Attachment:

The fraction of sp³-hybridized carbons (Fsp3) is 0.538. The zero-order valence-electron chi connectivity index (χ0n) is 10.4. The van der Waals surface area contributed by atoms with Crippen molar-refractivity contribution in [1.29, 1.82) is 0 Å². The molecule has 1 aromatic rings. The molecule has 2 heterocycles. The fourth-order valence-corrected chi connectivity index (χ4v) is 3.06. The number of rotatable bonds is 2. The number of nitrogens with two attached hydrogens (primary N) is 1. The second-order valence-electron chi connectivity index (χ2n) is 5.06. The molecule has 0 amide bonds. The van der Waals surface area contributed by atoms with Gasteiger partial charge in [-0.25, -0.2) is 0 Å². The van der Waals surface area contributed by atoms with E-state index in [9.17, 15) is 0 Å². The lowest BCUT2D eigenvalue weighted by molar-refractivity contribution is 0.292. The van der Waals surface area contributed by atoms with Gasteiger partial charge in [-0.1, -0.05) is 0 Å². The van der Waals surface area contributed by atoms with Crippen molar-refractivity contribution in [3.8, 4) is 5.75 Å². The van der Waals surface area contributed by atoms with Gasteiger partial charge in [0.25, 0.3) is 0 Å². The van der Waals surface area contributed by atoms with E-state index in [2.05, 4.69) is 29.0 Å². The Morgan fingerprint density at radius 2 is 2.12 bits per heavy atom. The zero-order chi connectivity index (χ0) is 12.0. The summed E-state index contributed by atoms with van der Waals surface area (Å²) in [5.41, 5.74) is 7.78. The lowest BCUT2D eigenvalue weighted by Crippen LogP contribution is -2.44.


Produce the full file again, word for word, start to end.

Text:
The fraction of sp³-hybridized carbons (Fsp3) is 0.538. The zero-order valence-electron chi connectivity index (χ0n) is 10.4. The van der Waals surface area contributed by atoms with Crippen molar-refractivity contribution in [1.29, 1.82) is 0 Å². The molecule has 1 aromatic rings. The molecule has 2 heterocycles. The fourth-order valence-corrected chi connectivity index (χ4v) is 3.06. The number of rotatable bonds is 2. The number of nitrogens with two attached hydrogens (primary N) is 1. The second-order valence-electron chi connectivity index (χ2n) is 5.06. The molecule has 0 amide bonds. The van der Waals surface area contributed by atoms with Gasteiger partial charge in [-0.25, -0.2) is 0 Å². The van der Waals surface area contributed by atoms with E-state index in [9.17, 15) is 0 Å². The lowest BCUT2D eigenvalue weighted by molar-refractivity contribution is 0.292. The van der Waals surface area contributed by atoms with Gasteiger partial charge in [-0.1, -0.05) is 0 Å². The van der Waals surface area contributed by atoms with Crippen molar-refractivity contribution in [3.8, 4) is 5.75 Å². The van der Waals surface area contributed by atoms with Gasteiger partial charge in [0.25, 0.3) is 0 Å². The van der Waals surface area contributed by atoms with E-state index in [2.05, 4.69) is 29.0 Å². The Morgan fingerprint density at radius 2 is 2.12 bits per heavy atom. The zero-order chi connectivity index (χ0) is 12.0. The summed E-state index contributed by atoms with van der Waals surface area (Å²) in [5.41, 5.74) is 7.78. The lowest BCUT2D eigenvalue weighted by Crippen LogP contribution is -2.44.